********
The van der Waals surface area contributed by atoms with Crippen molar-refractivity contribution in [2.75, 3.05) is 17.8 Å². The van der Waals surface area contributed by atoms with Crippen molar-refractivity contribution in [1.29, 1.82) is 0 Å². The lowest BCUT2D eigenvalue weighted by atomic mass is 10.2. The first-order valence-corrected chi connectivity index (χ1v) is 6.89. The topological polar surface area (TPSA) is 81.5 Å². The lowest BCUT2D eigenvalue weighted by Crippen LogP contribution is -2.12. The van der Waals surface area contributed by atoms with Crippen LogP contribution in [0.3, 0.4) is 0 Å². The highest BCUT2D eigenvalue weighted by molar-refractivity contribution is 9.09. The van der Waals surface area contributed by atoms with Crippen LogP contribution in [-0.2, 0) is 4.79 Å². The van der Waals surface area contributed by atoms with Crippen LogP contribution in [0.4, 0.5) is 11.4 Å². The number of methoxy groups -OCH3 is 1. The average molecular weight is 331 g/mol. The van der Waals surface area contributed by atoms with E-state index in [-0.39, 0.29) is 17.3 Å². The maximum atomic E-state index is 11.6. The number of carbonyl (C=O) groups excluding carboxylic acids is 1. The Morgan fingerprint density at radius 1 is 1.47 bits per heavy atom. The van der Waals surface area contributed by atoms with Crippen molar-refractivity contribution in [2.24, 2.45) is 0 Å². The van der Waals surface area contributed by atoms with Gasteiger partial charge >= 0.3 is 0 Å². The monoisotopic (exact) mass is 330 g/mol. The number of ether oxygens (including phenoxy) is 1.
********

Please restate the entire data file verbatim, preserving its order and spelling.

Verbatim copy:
The van der Waals surface area contributed by atoms with Crippen molar-refractivity contribution in [2.75, 3.05) is 17.8 Å². The van der Waals surface area contributed by atoms with Crippen molar-refractivity contribution in [1.29, 1.82) is 0 Å². The lowest BCUT2D eigenvalue weighted by atomic mass is 10.2. The first-order valence-corrected chi connectivity index (χ1v) is 6.89. The topological polar surface area (TPSA) is 81.5 Å². The lowest BCUT2D eigenvalue weighted by Crippen LogP contribution is -2.12. The van der Waals surface area contributed by atoms with Crippen LogP contribution in [0.3, 0.4) is 0 Å². The highest BCUT2D eigenvalue weighted by molar-refractivity contribution is 9.09. The van der Waals surface area contributed by atoms with Crippen LogP contribution in [-0.2, 0) is 4.79 Å². The van der Waals surface area contributed by atoms with Crippen LogP contribution in [0.4, 0.5) is 11.4 Å². The number of methoxy groups -OCH3 is 1. The average molecular weight is 331 g/mol. The van der Waals surface area contributed by atoms with E-state index in [-0.39, 0.29) is 17.3 Å². The maximum atomic E-state index is 11.6. The number of carbonyl (C=O) groups excluding carboxylic acids is 1. The Morgan fingerprint density at radius 1 is 1.47 bits per heavy atom. The van der Waals surface area contributed by atoms with Crippen molar-refractivity contribution in [2.24, 2.45) is 0 Å². The van der Waals surface area contributed by atoms with Gasteiger partial charge >= 0.3 is 0 Å². The monoisotopic (exact) mass is 330 g/mol. The number of ether oxygens (including phenoxy) is 1.